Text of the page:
• A Jewish one is more likely to perform music by a jewish victim of Nazism. But any group or artist could and perhaps should. For instance, mezzo Anne Sofie von Otter, herself not a Jew, recorded a decade ago a very interesting CD with works associated with the Theresienstadt concentration camp.

            The other mindsets you are talking about are not mine.

            That said, there is something to cherish about idiomatic performances. One is more likely to find them among native musicians, but there are always outstanding exceptions: for instance, Chinese born pianist Fou Ts’ong is deservedly well known (among connoisseurs at least) exponent of Chopin Mazurkas. I suppose that’s as politically correct an example as it gets. (May I now go ahead and criticize other Chinese pianists for their stylistic shortcomings?)

          • I’d like to clear up something since I’m about as a big a fan of Gustav Mahler as one is likely to find. Mahler converted purely for the purposes of landing the Vienna Royal Opera conducting gig. Cosima Wagner, among others, was opposed to Mahler’s appointment on the basis of him being a Jew. Mahler himself said that he was attracted to the trappings of the Catholic church (incense, stained windows, chanting, etc.), but not the dogma. All of this is covered somewhat cynically – yet, rather truthfully – in Ken Russell’s “Mahler”. Mahler did not practice either religion. He was a full time musician and part time father (meaning that he was away quite a bit).

            Anyway, Mahler married Alma Schindler – a Catholic – in Karlskirche in Vienna. Mahler’s sister, Justine, married Arnold Rose – concertmaster of the Vienna Phil. and founder of the Rose Quartet – in the very same Catholic church shortly after. It still stands today on the Ringstrasse.

            As for this Jewish chamber orchestra, I fully support the idea. Note that the orchestra itself includes Gentiles.

          • “As for this Jewish chamber orchestra, I fully support the idea. Note that the orchestra itself includes Gentiles.”

            Woahhhh, what an ugly load of racist thought. “Gentiles”.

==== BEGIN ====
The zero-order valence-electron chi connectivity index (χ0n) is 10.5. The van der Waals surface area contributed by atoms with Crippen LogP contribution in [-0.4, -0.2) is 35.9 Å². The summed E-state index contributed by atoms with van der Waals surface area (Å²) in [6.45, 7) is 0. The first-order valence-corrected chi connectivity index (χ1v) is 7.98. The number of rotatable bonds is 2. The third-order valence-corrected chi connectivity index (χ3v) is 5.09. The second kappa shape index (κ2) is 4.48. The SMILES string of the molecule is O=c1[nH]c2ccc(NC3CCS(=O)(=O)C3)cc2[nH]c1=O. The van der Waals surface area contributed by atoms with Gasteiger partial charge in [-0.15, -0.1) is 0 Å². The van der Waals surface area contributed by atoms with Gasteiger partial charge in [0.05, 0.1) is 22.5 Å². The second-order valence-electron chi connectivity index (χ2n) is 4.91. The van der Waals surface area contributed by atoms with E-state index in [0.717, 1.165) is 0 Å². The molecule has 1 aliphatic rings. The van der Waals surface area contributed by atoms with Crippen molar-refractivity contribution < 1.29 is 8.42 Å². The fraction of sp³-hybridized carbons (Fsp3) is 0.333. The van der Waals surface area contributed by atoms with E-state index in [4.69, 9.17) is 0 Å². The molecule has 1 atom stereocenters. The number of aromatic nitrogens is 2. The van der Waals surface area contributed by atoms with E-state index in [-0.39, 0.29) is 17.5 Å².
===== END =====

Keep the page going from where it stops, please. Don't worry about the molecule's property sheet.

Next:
Look in the mirror:

            “As for this Aryan chamber orchestra, I fully support the idea. Note that the orchestra itself includes Non-Aryans.”

            How does that sound to you? Would be the same kind of mental excrement.

          • Not the same at all, tamino. Your example is a race, while Jews are not – in fact there are Jews of all races and many ethnicities. And besides, the word “Aryan” carries a well-deserved negative baggage with it from recent history that the word “Jewish” certainly does not. If an orchestra in Germany wants to dedicate itself to performing music by Jewish composers and/or on Jewish-related themes and/or based on Jewish melodies (folk and/or traditional and/or liturgical), then that is a positive development that should not be discouraged. Of course we are all one humanity, but that does not mean that we are all the same, and if a certain group of people wants to contribute their accomplishments in a particular artistic field to common culture, they should be free to do so and all of us will always remain free to buy tickets or to stay away.

          • No, tamino, it wouldn’t be the same. The word “Aryan” refers to nothing but race while “Jewish” does not because there are Jews of all races and of many ethnicities. Besides, “Aryan” comes with horribly negative baggage from recent history the like of which “Jewish” certainly does not have. If an orchestra in Germany is interested in presenting music by Jewish composers and/or with Jewish-related themes and/or music that uses melodic/harmonic content based on Jewish folk/traditional/liturgical originals, then it is to be welcomed – and the name would simply be truth in advertising. Meanwhile all of us will certainly remain free to either support or ignore it in accordance with our tastes and interests.